Stores of the future are ‘Service Locations’
With a slew of rumors that more technology and gadget companies (Google, Microsoft etc) are looking to enter the physical high street with their own stores, it seems likely that what they’ll be trading not in boxed products but primarily in associated marketing and advisory services.
This is an interesting transition, and possibly a glimpse of the future.
As online shopping continues its encroachment on traditional brick-and-mortar, it’s increasingly fueled by more and more comparison sites and related shopping apps. But instead of killing the high street, perhaps it simply gives it a different purpose. Less retail and more promotional.
Obviously emulating the Genius Bar or perhaps premium stores’ superior service, retailers may be forced to transform into a Service Location – a place to go for help, advice, maintenance, and most importantly to learn what to buy online.
Having a physical place to go for product information is great, improving things such as:
- Conversations with face-to-face experts – much richer than web-forms or call-centers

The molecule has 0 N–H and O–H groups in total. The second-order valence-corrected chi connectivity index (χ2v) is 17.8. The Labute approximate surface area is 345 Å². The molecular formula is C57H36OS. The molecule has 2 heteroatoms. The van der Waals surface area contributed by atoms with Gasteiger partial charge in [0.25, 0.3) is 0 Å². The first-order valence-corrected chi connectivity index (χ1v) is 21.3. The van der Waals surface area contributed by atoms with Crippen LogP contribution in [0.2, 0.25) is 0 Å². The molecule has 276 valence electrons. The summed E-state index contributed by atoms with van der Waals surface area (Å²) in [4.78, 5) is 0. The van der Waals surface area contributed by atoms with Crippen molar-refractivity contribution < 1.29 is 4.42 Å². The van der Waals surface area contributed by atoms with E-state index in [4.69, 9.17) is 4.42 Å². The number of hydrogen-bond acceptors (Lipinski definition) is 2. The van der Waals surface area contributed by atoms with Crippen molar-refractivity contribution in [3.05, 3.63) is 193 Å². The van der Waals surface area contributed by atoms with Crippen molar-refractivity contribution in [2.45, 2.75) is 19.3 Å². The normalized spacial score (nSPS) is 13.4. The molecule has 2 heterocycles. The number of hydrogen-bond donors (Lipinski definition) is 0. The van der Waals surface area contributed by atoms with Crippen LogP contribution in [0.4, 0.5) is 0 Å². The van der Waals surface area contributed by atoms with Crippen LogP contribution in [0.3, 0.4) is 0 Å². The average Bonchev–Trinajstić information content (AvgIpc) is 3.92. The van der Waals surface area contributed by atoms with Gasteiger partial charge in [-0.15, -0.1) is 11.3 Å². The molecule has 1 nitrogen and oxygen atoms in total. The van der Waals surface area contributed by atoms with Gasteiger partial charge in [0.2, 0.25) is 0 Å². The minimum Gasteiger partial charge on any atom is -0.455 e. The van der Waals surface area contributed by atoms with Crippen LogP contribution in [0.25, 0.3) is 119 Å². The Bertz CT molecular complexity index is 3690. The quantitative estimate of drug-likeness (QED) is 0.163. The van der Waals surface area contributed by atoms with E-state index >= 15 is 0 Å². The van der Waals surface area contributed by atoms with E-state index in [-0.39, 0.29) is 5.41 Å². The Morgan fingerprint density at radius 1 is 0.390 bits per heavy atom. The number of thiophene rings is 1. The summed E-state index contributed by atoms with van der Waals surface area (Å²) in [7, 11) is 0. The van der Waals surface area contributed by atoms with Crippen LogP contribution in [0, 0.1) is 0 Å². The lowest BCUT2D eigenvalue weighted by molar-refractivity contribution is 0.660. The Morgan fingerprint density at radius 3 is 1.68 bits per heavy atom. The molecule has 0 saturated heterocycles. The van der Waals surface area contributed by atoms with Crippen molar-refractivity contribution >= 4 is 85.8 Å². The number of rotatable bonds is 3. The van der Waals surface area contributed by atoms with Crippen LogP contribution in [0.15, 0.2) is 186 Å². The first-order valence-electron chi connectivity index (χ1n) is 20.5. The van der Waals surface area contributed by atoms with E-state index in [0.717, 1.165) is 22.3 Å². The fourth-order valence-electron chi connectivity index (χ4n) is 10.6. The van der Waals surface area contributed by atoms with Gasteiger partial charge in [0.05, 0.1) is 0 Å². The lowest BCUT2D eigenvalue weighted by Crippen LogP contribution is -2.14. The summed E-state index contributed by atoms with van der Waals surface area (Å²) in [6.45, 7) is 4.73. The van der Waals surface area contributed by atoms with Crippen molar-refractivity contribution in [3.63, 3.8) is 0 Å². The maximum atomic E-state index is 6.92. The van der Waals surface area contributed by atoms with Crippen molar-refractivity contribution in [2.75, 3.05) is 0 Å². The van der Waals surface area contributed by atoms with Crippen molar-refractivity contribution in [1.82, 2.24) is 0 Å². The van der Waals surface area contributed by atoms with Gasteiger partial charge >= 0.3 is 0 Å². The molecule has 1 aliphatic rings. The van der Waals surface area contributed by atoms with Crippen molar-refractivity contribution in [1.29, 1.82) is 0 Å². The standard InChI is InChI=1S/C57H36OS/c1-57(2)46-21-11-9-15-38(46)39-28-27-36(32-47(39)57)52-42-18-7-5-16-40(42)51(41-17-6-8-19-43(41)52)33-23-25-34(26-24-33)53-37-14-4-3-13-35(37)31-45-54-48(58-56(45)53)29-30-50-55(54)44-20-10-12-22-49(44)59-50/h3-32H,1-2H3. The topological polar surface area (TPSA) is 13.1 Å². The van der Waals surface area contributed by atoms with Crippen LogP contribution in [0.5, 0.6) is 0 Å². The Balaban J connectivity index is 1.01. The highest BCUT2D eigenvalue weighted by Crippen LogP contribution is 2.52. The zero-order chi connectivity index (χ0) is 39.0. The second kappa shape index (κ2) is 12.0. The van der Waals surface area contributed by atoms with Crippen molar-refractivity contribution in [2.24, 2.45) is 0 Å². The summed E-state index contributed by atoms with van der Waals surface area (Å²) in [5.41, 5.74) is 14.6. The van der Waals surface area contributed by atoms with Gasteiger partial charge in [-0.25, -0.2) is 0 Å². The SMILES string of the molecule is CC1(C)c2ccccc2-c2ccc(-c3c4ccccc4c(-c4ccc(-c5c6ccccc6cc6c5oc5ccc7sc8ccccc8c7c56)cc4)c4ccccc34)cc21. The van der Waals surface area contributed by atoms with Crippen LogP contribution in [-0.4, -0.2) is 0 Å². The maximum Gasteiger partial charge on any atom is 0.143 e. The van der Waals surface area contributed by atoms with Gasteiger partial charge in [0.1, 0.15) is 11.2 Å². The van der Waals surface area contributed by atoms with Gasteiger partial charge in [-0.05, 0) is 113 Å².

- See demos and get real hands-on with a product
- Learn more about complimentary services and related products
- Get tips and tricks by watching and interacting with like-minded people
And clearly the web has benefits for transactions, for both consumers and retailers:
- Easy Product Comparisons
- Peer Reviews and Expert Information nearby
- Social Media integration to get friends input
- Lower Overhead Costs (in-store stockrooms are expensive)
- Delivery right to your door (often free)
- Economies in Supply Chain and Fulfillment Processing
- Some environmental benefits (e.g. fewer plastic bags, efficient drop-ship distribution channels)
So I hope that this leads to a high street of the future with more value-add services and infotainment and less trudging around aimlessly, carrying heavy bags, and general exhaustion!